"But raw diets are messy, and expensive, and time consuming!" Well, I guess it depends on your perspective. Feeding animals a raw diet is no messier than feeding ourselves a home-made meal. Yes, if this is the first time you've ever cooked or prepped a salad, it's going to be unorganized as you sort out how best to use all the ingredients. But make that same salad or that same casserole 100 times, and you'll figure out how to go faster, with less mess and less waste. The same is true for feeding animals a raw diet. As for expense, it is an illusion that kibble is cheaper than raw food. When you feed an animal the same kibble day after day, which is formulated to be cheap and convenient, that might not cost you much up front. But those costs will start to show up later in the form of increased vet bills and prescription drug costs, or expensive supplementation that should have been in the foods to begin with. That animal's body is literally starving for the correctly nutrients, in the correct form and in the correct ratios, and that kibble generally doesn't have it. So eventually you'll have to pay for health issues that are nothing more than the result of nutritional deficiency. As the saying goes, an ounce of prevention is worth a pound of cure. Feeding raw diets every day may be nickels or dimes more than kibble, but your cost savings will be the lack of vet bills you'll have down the road.
"Ok, so how do I get started feeding a raw diet?" You have a variety of options. One is to check out a variety of the raw-diet websites which go into great detail about how to switch over your cats and/or dogs to this feeding approach. Here are a few of the better websites I've found for that purpose:
Wikipedia's page on Raw FeedingDr. Pitcairn's Complete Guide to Natural Health for Dogs & Cats and Reigning Cats & Dogs: Good Nutrition Healthy Happy Animals . If you have any questions about how to get started, these two books will answer many, if not all of your questions.
Third, Yahoo Groups feature a number of raw diet forums where you can post questions, get answers, and swap information amongst other cat and dog owners. One of the very biggest is RawFeeding, which has 20,000 members. That parent group has been so successful, it has spawned a number of smaller, more focused groups to discuss particular aspects of raw feeding - topics for breeders, vets and researchers, retailers, etc. In addition to the extensive conversations going on at any given time, those groups have a wide variety of files available in the Files section of the Group page, which are all available to members. You'll get more information there than you'd ever get from any of the websites or books listed, but it won't be as well organized and you might have to dig to find some of the answers.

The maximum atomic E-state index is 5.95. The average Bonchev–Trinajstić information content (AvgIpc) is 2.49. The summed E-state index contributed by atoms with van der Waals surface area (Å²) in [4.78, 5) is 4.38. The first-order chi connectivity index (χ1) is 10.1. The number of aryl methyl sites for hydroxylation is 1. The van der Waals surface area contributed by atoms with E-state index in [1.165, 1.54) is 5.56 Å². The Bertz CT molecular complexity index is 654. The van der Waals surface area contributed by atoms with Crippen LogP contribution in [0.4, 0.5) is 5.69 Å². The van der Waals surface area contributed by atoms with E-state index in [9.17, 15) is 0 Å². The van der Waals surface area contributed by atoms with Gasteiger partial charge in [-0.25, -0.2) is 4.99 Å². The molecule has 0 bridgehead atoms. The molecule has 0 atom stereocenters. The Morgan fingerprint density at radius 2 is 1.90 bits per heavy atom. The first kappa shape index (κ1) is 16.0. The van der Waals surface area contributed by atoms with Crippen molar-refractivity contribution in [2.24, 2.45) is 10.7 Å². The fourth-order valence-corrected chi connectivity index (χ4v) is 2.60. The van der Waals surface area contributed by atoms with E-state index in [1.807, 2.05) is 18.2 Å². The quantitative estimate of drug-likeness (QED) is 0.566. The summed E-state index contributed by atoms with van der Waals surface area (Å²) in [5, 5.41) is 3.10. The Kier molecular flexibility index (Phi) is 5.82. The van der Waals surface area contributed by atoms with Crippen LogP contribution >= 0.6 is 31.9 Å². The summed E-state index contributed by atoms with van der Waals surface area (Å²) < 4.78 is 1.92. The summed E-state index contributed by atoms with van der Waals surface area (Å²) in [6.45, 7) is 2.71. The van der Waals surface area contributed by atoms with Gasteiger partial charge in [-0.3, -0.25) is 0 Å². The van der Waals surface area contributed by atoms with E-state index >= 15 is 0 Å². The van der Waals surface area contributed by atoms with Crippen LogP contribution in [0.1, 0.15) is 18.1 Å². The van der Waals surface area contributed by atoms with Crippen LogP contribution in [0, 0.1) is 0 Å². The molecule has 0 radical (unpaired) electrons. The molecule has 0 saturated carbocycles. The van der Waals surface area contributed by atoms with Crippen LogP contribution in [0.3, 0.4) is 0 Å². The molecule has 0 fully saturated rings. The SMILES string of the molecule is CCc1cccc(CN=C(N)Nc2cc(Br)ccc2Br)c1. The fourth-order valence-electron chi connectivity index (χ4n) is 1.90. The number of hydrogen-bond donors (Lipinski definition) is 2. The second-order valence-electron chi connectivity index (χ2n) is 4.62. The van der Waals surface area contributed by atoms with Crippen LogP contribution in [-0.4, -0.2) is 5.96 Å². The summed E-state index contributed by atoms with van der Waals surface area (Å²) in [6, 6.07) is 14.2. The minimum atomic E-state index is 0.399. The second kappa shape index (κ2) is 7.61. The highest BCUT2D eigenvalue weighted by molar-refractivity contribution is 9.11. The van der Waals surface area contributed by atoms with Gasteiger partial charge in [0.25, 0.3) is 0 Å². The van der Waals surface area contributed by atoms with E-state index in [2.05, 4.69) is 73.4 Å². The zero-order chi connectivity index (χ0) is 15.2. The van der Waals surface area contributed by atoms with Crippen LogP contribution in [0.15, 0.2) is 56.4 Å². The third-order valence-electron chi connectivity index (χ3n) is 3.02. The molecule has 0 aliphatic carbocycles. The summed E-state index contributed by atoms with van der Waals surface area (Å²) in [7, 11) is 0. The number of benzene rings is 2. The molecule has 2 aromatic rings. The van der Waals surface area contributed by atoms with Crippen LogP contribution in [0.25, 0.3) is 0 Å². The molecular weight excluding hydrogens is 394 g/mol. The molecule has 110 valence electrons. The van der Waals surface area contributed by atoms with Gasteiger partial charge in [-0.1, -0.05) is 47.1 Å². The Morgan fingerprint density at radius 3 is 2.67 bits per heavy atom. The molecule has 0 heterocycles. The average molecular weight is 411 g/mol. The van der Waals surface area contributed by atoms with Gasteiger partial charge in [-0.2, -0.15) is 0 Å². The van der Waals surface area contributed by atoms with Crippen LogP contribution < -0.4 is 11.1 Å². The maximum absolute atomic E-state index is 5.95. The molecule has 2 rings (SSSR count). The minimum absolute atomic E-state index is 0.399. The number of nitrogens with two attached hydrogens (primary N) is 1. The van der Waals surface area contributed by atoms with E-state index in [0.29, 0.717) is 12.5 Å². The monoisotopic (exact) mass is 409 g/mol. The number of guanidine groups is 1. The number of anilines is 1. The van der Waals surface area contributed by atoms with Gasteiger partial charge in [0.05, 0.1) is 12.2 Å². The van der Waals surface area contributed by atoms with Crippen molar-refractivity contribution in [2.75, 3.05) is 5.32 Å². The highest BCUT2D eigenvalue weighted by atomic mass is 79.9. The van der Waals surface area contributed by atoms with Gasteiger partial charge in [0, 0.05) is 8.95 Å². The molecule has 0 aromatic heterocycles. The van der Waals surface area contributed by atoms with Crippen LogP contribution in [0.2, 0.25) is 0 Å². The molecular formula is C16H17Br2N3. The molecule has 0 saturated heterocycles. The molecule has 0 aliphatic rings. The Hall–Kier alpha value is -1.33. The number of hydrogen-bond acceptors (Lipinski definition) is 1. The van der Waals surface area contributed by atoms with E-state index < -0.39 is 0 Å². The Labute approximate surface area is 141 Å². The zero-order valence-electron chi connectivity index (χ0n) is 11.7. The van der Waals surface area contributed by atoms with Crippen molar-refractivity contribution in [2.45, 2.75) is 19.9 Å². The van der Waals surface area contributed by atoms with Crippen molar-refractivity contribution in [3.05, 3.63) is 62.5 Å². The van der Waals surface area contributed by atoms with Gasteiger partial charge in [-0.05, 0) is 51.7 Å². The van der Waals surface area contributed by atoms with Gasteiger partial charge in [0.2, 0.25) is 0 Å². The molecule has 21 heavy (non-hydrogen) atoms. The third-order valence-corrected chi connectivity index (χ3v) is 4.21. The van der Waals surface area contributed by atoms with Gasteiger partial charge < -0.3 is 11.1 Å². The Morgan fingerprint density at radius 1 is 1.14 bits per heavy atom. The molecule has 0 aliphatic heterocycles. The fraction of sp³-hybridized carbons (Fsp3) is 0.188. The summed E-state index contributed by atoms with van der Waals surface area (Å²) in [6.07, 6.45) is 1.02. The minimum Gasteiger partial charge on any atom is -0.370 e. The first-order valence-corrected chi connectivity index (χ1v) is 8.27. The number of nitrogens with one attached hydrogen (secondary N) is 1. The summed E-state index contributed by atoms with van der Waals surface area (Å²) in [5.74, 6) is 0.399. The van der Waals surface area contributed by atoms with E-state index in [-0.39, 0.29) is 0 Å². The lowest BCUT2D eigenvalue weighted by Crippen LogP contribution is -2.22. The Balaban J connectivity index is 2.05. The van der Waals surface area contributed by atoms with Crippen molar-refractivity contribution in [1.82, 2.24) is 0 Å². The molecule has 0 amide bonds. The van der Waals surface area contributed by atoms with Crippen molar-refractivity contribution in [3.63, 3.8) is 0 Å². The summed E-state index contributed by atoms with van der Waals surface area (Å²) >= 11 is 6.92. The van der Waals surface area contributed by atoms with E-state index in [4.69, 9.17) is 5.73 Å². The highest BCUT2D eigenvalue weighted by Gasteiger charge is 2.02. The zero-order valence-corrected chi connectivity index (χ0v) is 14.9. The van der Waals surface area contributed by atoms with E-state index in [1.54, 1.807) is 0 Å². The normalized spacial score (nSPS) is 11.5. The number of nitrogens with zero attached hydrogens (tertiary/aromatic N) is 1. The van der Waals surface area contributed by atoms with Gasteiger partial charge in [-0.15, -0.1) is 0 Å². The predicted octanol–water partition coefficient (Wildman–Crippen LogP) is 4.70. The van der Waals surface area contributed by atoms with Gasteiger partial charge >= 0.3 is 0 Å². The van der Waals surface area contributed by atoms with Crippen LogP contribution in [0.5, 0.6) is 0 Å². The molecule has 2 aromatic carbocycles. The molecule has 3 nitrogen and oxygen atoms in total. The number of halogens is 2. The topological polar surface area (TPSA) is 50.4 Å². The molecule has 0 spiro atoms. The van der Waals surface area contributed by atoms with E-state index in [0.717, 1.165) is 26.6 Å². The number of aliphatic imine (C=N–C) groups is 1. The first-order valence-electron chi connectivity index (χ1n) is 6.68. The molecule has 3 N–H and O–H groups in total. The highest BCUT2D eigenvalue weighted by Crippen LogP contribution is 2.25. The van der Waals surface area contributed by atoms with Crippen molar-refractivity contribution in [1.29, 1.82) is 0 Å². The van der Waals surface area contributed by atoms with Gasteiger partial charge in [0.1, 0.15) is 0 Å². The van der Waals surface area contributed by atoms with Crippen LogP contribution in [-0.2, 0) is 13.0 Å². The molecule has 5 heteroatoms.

We switched our animals over to a raw diet many years ago, and we've never looked back. Yes it's a bit more work for us in the evenings, but the payoff has been working partners who live to extreme senior citizen status yet enjoy good health for the vast majority of that time. Our retired dog is 15 years old and the only reason she's retired is because she's gone deaf. But she's still as mobile and alert as the others, despite her age. Our cats regularly live to be in the late teens. So there is a payoff to the effort. If nothing else, experiment with a raw diet for awhile and see how it goes. There's no need to dive in and convert 100% of the diet all at once. Alternate nights or provide a half-and-half diet for awhile. Whatever it takes. Your canine and feline friends will thank you.